I ask everyone to help us stay together. I plan to continue having a Sunday service available to you on Youtube that can be accessed directly or from Facebook. Please look for emails about other online events that we will offer. Please follow us on Facebook and other sites. The church office hours will be minimal. A group of volunteers will call all of our parishioners and check in with them. I ask each of you to reach out to people that you know in the church on a regular basis. I am most concerned for people who are unable to get around and the poor. If you have any concerns or questions, please call the office or call my cell phone. I also encourage you to go to the Diocesan Web site atwhere you can find a list of resources if you need them.
In these times we might ask where God has gone. We miss interacting with God at church. But the truth is that God is not located just in this church. God is everywhere and God is with us at all times. In last Sunday’s gospel, Jesus told the woman at the well that God will not be found on Mount Gerizim where the Samaritans worship and God will not be found in Jerusalem where the Jews worship. Rather we will worship God in spirit and truth. We find God all around us.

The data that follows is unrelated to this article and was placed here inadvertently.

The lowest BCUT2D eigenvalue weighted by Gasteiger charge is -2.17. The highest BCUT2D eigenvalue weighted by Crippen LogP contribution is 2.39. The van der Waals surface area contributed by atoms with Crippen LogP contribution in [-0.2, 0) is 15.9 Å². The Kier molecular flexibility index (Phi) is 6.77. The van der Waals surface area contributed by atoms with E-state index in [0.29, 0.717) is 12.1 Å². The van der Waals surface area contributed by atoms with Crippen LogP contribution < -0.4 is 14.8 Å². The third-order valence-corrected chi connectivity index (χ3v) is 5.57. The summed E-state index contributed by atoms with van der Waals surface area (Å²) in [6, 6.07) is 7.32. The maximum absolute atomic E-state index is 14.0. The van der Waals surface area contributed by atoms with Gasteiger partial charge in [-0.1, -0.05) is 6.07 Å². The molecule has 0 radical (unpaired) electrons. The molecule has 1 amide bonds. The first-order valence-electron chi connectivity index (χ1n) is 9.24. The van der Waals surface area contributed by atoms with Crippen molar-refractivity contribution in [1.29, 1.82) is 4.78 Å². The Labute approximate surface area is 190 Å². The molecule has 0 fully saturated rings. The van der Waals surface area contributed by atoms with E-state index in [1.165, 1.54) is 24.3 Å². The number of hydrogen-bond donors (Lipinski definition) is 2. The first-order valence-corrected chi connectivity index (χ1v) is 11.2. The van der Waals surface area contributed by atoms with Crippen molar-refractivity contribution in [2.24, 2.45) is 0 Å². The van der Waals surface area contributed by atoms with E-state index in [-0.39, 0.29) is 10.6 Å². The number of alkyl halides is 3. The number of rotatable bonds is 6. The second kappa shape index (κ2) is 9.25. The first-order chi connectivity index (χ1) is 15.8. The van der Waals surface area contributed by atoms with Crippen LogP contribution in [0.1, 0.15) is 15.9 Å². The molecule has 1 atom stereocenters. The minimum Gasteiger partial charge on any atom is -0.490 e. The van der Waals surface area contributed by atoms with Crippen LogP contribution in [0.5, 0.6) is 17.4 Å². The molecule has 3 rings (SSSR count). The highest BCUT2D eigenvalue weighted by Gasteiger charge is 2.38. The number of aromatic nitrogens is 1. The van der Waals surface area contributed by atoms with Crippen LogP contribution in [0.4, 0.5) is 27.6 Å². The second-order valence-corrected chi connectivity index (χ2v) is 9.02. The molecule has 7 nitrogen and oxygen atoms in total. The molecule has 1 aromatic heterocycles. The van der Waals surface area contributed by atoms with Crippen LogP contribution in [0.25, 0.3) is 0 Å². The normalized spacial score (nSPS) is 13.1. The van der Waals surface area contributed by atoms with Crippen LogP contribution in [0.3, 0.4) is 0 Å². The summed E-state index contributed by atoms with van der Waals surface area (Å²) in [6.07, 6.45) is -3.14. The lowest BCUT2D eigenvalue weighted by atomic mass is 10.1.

Throughout church history people asked if God left or wondered where God was in all of this mess. When Jerusalem was destroyed and many of the people were taken into exile, the Jewish people wondered. They believed that God was located in the Temple in Jerusalem. The Temple had been destroyed. If you read the beginning of Ezekiel we have an answer. God was lifted up out of the Temple by four living creatures with wings and four wheels. God flew to Ezekiel and to his people in Babylon. So it is with us today. God is not found only in the church of the Transfiguration. God is with each one of us. God is with you now.
I find such great comfort in the words from our reading of Psalm 23. It is as if that Psalm was chosen for us today. We speak the Psalm when we have a memorial service. It provides solace to those who are grieving. I believe it provides comfort to us in our current situation. I found this reflection, “Sheep are nervous creatures, easily stampeded. They are frightened by fast, flowing streams, and can drink freely only from water that appears still.” I am feeling like a sheep this week. I am easily worried about things that are changing so quickly. I am looking for the calm waters that seem to have disappeared. That is why I am comforted by Psalm 23. The Lord is my Shepherd. God will be with us always. God helps us to find our way when we are uncertain. God gives us food to nourish our souls. God is with me when it feels as if the world has darkened all around me. God is there to take away our fears, not so we can take foolish chances but rather to keep us on a safe path and to comfort us when we are anxious.